We have a pathetically tiny corpus of texts that predate the Roman collapse, and fewer still from before the Bronze Age Collapse. The ones we do know generally survived because they were recopied more often than the rest. Most of the works we have from classical antiquity derive from copies made in Charlemagne’s era, and countless more are referenced that have never been found. Aristotle’s Poetics are a good example — the volume on tragedy survived by blind luck via an Arabic translation, and the volume on comedy is lost forever (ecce Eco). Confucius’ Analects only survived the Qin dynasty because someone hid a copy behind a wall, most of his contemporaries’ work having been burned and buried along with said contemporaries their own selves.

Human history is rife with examples of literary canons largely destroyed by the simple attrition of civlizations rising and falling in their usual messy ways. The things that survive various Yugas Kali are obsessively copied and recopied, like the Masoretic Text. Modern technology means many, many orders of magnitude more copies of modern data, which one might think bodes well for their survival. The new problem is encoding.

Linear A documents are indecipherable, since the Myceneans just wrote their own archaic Greek in the old alphabet and the subsequent Greek dark ages forgot writing altogether. So when you pick up a Linear A tablet, you lack the techniques required to read it, even though the medium has survived for millenia. Minoan decoder rings are not common these days.

Modern information storage does not survive for millenia, as Brewster Kahle would affirm. But say it did. If you find a thousand-year-old hard drive in the 31st century (unwittingly used as a brick in a 24th-century temple, say), how do you decipher it? Assuming you have reinvented the scanning electron microscope, I mean. Once you’ve destroyed a few hundred figuring out just how we stored data back at the dawn of the American Empire, all you have is a sequence of bits. You might, if you’re clever, figure out that ASCII corresponds to the Latin alphabet. You’d be much less likely to figure out, say, Unicode from first principles.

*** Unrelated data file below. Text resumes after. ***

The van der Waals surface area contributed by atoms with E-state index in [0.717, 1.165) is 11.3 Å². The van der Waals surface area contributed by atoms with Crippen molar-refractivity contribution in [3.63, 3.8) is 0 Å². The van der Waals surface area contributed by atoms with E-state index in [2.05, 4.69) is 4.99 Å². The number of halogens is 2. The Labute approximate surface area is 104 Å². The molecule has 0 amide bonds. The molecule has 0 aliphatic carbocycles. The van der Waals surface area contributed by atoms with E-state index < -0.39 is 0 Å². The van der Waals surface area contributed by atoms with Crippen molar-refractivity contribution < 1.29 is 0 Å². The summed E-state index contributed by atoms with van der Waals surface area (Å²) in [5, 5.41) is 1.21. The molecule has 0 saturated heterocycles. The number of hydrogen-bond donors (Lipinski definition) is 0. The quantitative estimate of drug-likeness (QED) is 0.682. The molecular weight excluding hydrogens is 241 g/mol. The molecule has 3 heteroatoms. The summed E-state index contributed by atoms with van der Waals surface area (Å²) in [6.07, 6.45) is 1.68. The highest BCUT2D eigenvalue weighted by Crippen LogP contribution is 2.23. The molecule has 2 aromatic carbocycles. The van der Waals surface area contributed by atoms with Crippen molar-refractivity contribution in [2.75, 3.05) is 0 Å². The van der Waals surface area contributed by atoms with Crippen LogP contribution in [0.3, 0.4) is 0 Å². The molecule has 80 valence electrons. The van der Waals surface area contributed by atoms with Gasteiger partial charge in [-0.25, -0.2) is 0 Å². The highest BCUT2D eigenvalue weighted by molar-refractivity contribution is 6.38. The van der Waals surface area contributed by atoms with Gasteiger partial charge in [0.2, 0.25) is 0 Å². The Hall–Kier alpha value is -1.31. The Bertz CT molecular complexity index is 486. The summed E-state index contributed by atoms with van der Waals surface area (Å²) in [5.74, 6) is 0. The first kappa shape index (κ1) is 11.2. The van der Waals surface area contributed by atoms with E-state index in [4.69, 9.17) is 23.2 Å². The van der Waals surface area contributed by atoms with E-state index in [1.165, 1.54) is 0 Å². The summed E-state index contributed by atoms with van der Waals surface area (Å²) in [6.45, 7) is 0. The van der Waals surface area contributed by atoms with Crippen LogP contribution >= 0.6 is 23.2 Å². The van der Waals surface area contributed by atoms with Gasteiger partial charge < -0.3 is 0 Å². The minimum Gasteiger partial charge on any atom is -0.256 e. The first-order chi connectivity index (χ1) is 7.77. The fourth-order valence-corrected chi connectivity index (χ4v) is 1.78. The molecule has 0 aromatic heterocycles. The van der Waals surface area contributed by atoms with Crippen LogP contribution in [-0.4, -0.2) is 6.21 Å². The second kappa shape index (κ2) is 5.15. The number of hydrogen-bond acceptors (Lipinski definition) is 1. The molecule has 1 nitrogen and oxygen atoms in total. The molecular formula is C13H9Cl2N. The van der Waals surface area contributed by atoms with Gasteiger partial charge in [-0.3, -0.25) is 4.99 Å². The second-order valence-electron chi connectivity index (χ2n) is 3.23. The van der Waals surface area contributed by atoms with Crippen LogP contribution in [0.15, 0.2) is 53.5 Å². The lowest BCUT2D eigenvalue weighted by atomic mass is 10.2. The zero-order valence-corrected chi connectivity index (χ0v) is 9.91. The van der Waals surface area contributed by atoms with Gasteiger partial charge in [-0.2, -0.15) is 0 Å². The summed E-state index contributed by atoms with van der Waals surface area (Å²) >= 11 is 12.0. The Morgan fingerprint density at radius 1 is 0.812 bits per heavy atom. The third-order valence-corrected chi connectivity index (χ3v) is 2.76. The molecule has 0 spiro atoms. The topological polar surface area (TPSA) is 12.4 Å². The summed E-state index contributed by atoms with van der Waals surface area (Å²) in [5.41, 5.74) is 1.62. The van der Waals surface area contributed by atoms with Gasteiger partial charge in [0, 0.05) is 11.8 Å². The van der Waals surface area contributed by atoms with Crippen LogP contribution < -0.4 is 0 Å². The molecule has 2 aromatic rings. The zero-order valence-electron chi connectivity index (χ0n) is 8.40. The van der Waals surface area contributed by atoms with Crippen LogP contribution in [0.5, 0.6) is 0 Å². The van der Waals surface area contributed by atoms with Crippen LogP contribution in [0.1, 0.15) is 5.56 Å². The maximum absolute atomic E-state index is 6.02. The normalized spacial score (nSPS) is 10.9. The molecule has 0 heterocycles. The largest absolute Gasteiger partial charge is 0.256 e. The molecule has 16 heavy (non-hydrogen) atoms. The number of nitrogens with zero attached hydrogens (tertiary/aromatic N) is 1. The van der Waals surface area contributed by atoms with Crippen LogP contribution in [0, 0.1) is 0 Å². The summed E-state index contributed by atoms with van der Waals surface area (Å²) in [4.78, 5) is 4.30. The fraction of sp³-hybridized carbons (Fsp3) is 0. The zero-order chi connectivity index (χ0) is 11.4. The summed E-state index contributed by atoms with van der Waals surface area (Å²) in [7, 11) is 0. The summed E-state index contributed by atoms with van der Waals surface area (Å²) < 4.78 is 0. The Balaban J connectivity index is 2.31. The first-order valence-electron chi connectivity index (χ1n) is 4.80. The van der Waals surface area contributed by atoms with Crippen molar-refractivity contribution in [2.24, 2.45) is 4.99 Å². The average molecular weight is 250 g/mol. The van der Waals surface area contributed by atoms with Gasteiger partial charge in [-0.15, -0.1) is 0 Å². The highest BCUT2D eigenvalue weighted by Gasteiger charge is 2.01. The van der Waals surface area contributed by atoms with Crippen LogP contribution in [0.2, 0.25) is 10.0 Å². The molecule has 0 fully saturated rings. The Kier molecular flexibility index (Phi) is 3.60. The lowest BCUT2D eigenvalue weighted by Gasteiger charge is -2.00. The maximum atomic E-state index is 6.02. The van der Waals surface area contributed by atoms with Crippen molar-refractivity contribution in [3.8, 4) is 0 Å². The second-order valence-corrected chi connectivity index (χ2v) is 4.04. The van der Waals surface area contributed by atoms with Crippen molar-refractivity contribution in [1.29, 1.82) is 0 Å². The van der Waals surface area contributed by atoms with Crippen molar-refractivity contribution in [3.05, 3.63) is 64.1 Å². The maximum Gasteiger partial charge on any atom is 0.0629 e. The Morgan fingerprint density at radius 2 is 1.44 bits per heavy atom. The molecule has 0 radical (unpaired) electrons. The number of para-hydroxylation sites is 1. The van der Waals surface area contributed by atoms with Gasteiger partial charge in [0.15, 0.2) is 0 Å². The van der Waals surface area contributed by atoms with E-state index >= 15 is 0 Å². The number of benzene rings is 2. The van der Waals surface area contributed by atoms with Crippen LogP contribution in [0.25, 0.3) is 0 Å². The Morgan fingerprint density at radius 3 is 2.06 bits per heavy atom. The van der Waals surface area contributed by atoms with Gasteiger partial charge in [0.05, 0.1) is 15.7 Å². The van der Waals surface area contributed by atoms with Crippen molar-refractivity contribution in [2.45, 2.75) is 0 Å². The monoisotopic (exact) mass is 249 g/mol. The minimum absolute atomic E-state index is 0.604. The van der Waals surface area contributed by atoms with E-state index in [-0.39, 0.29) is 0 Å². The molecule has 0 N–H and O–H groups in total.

Now how many old DVDs would it take you to derive the DVD video format standard? Won’t be a problem for long; they’ll only last a couple hundred years in perfect storage, and you’d have to keep 200-year-old machinery in working order to recopy them… I’m sure you could build a DVD player from the specs, but they’re probably stored in whatever CAD format was in vogue at the time.

Lots of contemporary data, lots of the accumulating history of our time, is stored in ways that require special programs to decipher — proprietary file formats, faddish databases… Urbit, heaven forfend. These programs are stored on the same essentially ephemeral media as the data itself. Losing a text is not a matter of forgetting an alphabet over a thousand years, it’s a matter of forgetting an obsolete program over a decade. Ever tried to read a WriteNow file from 1987 you stored on floppy? Even better, the programs you need might run on architectures that haven’t existed for a long time; can you read TERNAC assembly?

Perhaps you can find an intact binary for that CAD program to read the specs to build a DVD player on its… original DVD installation media! Good luck finding the source code, that was a trade secret and there weren’t many copies. And then you need a computer that will emulate a computer old enough to emulate a computer old enough to run it, of course.

Continual recopying takes effort and energy. Even if there is no collapse — and I challenge anyone to find a Holocene millenium in which there was nothing that deserves the name collapse — much falls by the wayside. Most early silent films are already lost forever. Without Alan Lomax most early American folk music would be lost, and without the Internet Archive much of the early web… Empirically, most information anywhere gets discarded.

(A book that builds its own translator is called a genome.)

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